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[Author’s Note: Although I am a licensed real estate agent, the opinions listed below are not a representation of the views of my broker, the brokerage (which I will not mention). The opinions expressed below are my opinions and mine alone. My broker actually asked me not to write this blog.]


The biggest news in real estate over the last few months is the NAR settlement agreement. I finally got around to reading it. It’s 108 pages long and full of legal jargon. If you suffer from insomnia, and you need something that will put you to sleep, I have included a link to it HERE. The main portion that applies to real estate brokers and agents is found in paragraph 58. For the most part, what NAR and your local MLS have told you about the settlement is how it is going to be from now on. Listing brokers/agents cannot advertise on the MLS that the seller is willing to pay the buyer’s broker/agent a commission on the sale of the property, and the listing agent/broker cannot mention the amount of the potential compensation in the MLS listing.


One of the common complaints from brokers and agents about this new situation is, “What about VA buyers? Who will represent them if the broker/agent doesn’t know if they are going to paid for their services?” This is a valid concern. By law, a veteran using a VA loan cannot pay his broker/agent a commission. I love and respect our veterans as much as anybody, but if I’m going to drive a client around looking at multiple houses over several weeks, negotiate a purchase price and conditions, fill out dozens of documents, and accept personal liability if I mess anything up, I expect to get compensated for my time, energy, and effort. I’m sure most brokers/agents feel the same way. Real estate is my business. I do charity work outside of my business.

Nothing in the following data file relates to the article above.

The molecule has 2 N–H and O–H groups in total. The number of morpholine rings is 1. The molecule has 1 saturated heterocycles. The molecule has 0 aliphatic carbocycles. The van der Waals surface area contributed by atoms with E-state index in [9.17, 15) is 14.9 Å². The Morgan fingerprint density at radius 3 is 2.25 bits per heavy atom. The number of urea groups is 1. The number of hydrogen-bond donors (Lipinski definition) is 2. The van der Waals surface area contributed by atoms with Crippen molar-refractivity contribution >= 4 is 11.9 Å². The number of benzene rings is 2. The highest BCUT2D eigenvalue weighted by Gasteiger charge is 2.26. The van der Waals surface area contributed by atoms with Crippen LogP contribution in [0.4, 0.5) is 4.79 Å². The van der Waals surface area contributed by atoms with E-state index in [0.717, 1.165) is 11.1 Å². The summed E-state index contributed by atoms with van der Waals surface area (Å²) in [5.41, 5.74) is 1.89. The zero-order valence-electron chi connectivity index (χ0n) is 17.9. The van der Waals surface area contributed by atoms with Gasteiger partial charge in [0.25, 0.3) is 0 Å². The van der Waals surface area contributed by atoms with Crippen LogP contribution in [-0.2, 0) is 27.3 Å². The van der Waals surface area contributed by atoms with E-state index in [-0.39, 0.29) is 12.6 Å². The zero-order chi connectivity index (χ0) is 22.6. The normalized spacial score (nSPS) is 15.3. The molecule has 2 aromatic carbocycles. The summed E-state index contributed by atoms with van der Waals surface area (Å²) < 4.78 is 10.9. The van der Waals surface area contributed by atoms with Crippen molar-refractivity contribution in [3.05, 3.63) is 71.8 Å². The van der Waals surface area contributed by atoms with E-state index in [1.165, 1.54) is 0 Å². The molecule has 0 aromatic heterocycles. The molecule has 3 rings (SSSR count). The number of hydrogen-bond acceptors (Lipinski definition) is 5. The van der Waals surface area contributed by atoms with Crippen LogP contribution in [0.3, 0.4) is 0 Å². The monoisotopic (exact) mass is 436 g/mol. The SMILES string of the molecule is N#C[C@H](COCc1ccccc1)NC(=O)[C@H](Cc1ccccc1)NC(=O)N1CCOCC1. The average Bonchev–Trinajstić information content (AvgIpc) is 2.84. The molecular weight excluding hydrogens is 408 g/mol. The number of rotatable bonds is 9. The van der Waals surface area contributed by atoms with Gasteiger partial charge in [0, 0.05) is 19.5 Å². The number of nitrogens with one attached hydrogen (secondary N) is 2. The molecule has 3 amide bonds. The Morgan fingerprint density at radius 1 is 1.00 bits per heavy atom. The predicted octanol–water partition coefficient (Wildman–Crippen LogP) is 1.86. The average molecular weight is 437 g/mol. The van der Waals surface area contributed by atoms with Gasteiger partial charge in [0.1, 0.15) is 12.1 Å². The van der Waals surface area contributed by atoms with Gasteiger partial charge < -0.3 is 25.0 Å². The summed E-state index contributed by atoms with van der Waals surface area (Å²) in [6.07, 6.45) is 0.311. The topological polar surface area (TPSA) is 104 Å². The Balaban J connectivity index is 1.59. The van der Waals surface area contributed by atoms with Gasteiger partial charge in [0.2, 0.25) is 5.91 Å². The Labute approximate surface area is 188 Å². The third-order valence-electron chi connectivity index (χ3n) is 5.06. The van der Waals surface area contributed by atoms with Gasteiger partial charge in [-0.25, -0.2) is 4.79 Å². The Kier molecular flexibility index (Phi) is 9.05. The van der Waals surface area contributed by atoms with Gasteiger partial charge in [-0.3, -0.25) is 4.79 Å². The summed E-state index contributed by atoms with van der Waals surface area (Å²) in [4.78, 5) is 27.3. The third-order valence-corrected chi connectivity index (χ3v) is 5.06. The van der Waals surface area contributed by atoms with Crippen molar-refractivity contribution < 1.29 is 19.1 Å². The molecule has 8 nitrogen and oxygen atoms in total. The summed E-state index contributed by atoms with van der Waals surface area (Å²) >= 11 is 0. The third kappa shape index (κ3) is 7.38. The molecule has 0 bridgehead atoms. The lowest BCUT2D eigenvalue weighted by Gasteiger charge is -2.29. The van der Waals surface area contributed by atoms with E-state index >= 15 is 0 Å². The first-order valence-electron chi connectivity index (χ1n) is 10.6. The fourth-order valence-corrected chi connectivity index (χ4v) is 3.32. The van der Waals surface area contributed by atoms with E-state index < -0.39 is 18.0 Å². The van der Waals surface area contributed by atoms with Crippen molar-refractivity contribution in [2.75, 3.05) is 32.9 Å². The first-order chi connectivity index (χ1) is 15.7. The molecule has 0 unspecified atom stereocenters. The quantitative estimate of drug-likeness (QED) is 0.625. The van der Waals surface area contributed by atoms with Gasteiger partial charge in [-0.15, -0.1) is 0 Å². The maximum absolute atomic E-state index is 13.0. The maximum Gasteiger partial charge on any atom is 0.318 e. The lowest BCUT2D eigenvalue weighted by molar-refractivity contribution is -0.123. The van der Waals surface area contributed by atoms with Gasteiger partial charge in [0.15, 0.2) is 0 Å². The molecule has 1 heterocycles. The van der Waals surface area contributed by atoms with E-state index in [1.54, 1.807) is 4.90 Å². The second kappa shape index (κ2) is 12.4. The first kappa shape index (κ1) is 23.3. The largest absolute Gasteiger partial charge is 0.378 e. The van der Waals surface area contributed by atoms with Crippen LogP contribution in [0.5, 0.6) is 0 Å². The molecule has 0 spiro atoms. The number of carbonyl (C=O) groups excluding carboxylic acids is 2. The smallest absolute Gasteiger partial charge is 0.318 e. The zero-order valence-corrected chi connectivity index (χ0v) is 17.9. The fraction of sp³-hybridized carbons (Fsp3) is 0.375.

However, this problem presents the solution to the issue of listing brokers/agents not being able to being able advertise their client’s willingness to pay a commission split. In most MLS systems, when a broker/agent posts a new listing, you are required to put in basic information about the property, address, neighborhood, schools, number of bedrooms and bathrooms, square footage, etc. One of the required fields is financing options. Common financing options are: cash; conventional mortgage; FHA loan; owner-financing; and last, but not least, VA LOAN!


If a listing broker/agent is advertising that the seller is willing accept a VA loan, he is advertising that his seller is willing to pay the buyer’s broker/agent a commission! If the listing broker/agent is not willing to split the commission, he wouldn’t advertise VA loans as acceptable financing options, because every offer from a veteran’s broker/agent would have to be rejected when a commission split is discussed. It would be a waste of everyone’s time. The best part is, the NAR settlement agreement cannot stop willing sellers from advertising their willingness to accept VA loans, and presumably, pay the buyer’s broker/agent with a commission split! To do so would be an act of discrimination against our veterans!


If you are a buyer’s broker/agent, and you want to find out which sellers are willing to split the commission, you can search the MLS for homes that will accept VA loans (even if your client is not a qualified veteran). Any seller that will accept a VA loan is willing to split the commission. The only question is the amount, “1%, 2%, 3%, or more?” You will still have to negotiate about that, but at least you know it is negotiable.


There are many reasons to honor and celebrate America’s veterans. They have sacrificed greatly for our country, and don’t expect much in return. This is obviously a selfish reason for real estate brokers and agents thank them, but once again, America’s veterans have saved us. May God continue to bless them, and may God bless the USA!


If you are a veteran, and you need an attorney, remember…

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